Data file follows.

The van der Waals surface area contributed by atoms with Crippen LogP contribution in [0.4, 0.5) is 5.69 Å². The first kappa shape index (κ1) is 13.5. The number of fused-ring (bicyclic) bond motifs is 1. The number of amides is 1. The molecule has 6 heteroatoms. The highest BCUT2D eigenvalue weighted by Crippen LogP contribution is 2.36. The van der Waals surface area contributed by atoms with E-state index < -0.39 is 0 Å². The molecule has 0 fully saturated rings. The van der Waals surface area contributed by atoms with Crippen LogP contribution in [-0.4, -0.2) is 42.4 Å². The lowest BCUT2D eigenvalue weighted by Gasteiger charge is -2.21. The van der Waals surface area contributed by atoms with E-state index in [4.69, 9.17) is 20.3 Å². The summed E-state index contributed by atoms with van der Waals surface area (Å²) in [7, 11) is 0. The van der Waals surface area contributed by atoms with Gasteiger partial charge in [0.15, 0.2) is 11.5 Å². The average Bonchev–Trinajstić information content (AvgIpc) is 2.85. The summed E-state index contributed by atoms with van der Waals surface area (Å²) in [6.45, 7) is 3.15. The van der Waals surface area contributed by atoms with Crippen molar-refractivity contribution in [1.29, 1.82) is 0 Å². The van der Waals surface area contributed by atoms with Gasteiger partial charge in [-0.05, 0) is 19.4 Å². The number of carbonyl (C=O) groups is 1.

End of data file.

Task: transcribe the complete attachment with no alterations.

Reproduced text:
The van der Waals surface area contributed by atoms with Crippen LogP contribution in [0.4, 0.5) is 5.69 Å². The first kappa shape index (κ1) is 13.5. The number of fused-ring (bicyclic) bond motifs is 1. The number of amides is 1. The molecule has 6 heteroatoms. The highest BCUT2D eigenvalue weighted by Crippen LogP contribution is 2.36. The van der Waals surface area contributed by atoms with E-state index < -0.39 is 0 Å². The molecule has 0 fully saturated rings. The van der Waals surface area contributed by atoms with Crippen LogP contribution in [-0.4, -0.2) is 42.4 Å². The lowest BCUT2D eigenvalue weighted by Gasteiger charge is -2.21. The van der Waals surface area contributed by atoms with E-state index in [4.69, 9.17) is 20.3 Å². The summed E-state index contributed by atoms with van der Waals surface area (Å²) in [7, 11) is 0. The van der Waals surface area contributed by atoms with Gasteiger partial charge in [0.15, 0.2) is 11.5 Å². The average Bonchev–Trinajstić information content (AvgIpc) is 2.85. The summed E-state index contributed by atoms with van der Waals surface area (Å²) in [6.45, 7) is 3.15. The van der Waals surface area contributed by atoms with Crippen molar-refractivity contribution in [1.29, 1.82) is 0 Å². The van der Waals surface area contributed by atoms with Gasteiger partial charge in [-0.05, 0) is 19.4 Å². The number of carbonyl (C=O) groups is 1.